But let's move on from this grammatical conundrum and look at the scripture text that Jesus quotes. It is a fact that no one has been able to identify what scriptural text Jesus was quoting. There is nothing like it in the OT. The closest most commentators have found is Zech 14:8, the only OT reference to 'living waters.' The entire passage of Zechariah refers to the Lord coming to Jerusalem, of living waters flowing from Jerusalem, and of the nations going up to Jerusalem annually to celebrate the Feast of Tabernacles. The themes are quite similar to our text, in light of the water ritual and the texts of Ezekiel and Isaiah, above.

The next line is a commentary by John: He says what Jesus was really talking about was the coming of the Holy Spirit. Furthermore, this Spirit was not yet given, because Jesus had not yet been glorified. So, we can understand that the living water Jesus spoke of was actually the Holy Spirit, and it came from the wellspring of Jesus' heart. That the Spirit flows like water is found in other texts, also. For example, at Pentecost, when the Holy Spirit came in power, Peter addressed the crowds, first quoting the prophet Joel:

17 And in the last days it shall be, God declares, that I will pour out my Spirit upon all flesh. (Acts 2:17)

33 Being therefore exalted at the right hand of God, and having received from the Father the promise of the Holy Spirit, he (Jesus) has poured out this which you see and hear. (Acts 2:33)

The Spirit is poured out, as the water at the Feast of Tabernacles is poured out at the altar. Likewise, as we noted earlier, the water which flowed from the pierced heart of Jesus on the cross was symbolic of the sacraments; our sacraments are the channels of grace, and grace is nothing more than the outpouring of the Holy Spirit into our souls, where He takes up His dwelling, living in our little souls as the Jewish pilgrims lived in their tabernacles during the great feast.

Finally, we come to the question of why the Holy Spirit did not come until after Jesus was glorified. John says this here, and again later in his narrative of the Last Supper. Why was such an order of events needed, where Christ was first glorified, then the Spirit sent? Because the goal of Jesus' "work" - of His passion, death, resurrection and ascension - was the indwelling of the Holy Spirit. That God lives in our souls and shares His nature with us is what Christianity offers. It is possible only because of Jesus' work of redemption. Therefore, until Jesus completed His work of redemption, the Spirit could not be sent. The final step of Jesus' redemptive work was His glorification by the Father at the Ascension. When that happened, the Spirit was sent.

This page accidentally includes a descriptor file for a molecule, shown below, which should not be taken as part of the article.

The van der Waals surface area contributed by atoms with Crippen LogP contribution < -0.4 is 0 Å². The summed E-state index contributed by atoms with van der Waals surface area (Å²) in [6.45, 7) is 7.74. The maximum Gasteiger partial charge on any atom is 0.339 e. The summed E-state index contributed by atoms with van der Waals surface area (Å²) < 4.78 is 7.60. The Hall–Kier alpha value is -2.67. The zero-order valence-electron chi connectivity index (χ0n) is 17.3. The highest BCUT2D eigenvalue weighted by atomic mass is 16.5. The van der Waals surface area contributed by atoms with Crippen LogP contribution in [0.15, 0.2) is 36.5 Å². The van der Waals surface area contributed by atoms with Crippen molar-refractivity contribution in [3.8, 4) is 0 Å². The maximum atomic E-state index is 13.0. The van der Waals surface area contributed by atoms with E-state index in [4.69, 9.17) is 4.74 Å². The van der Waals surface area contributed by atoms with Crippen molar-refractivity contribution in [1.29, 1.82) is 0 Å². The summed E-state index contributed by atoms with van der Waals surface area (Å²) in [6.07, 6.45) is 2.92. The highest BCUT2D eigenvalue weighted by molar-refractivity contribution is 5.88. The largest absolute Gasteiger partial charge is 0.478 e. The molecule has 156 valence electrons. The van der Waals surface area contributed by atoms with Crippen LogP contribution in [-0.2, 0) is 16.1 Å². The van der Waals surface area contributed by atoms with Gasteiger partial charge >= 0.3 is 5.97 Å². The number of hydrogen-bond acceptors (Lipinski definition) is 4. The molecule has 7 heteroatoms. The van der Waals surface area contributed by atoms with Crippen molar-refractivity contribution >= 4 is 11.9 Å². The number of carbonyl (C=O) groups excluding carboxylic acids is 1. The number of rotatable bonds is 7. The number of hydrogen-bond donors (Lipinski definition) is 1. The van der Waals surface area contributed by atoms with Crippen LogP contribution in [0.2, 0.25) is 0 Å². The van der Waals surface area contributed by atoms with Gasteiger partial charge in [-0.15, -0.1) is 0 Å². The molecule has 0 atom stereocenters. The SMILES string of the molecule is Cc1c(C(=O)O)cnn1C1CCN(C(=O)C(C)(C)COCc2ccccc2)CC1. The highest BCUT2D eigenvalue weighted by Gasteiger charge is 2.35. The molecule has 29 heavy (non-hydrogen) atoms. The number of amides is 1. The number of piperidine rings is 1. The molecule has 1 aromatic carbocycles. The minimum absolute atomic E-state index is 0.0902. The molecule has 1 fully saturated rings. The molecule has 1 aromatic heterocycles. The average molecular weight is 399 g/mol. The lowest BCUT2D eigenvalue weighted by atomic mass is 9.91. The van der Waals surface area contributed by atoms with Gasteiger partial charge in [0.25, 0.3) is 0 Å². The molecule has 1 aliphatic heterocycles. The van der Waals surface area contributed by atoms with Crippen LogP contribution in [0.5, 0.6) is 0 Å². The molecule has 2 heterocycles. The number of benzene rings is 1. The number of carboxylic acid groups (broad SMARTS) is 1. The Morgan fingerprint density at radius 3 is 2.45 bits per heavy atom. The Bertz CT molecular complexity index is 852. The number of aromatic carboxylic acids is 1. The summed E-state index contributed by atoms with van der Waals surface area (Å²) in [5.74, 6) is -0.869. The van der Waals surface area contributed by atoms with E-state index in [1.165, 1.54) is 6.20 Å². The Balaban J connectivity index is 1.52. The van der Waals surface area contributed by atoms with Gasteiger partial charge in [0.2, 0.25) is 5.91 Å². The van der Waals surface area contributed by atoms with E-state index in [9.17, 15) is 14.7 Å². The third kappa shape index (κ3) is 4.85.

The eloquent preacher Dom Anscar Vonier, Abbot of the Benedictine Buckfast Abbey in the early 20th century, put this beautifully:

Let us consider for one moment the expression, 'And having received of the Father the promise of the Holy Ghost (Acts 2:33).' It is evidently the Son who has received from the Father the promise of the Holy Ghost; this can only mean that the Son was then empowered to pour forth on the earth that glorious thing which was the promise of all times - the Spirit. And in this He showed His exaltation, that exaltation which He had refused to show in His own Person to the eyes of the world. The Spirit, then, is truly the Spirit of Christ's exaltation. (The Spirit and the Bride, Dom Ascar Vonier, Burns, Oates & Washbourne, London, 1935, p 45).

The pouring out of the Holy Spirit is one and the same with Christ's exaltation. By the mystery of the Trinitarian unity, that first Pentecost was Jesus' glorification by the Father. It was the culmination, the end goal of Christ's work. We can say that our own baptisms, when the Spirit is poured out into our souls, is the continuation of Christ's glory. As such, we can now understand Dom Vonier's conclusion of our Scripture text, of what it really means to enjoy those rivers of living water flowing from the Sacred Heart:

We are not the disciples who follow the Lord on the dusty road during His public ministry, we are not even the disciples who eat and drink with Him during the Forty days that follow Easter, but we are the elect of God, who walk with the risen Christ in newness of life, that newness of life which the Apostles themselves did not possess till the Spirit came down to them at Pentecost. (ibid, p 51)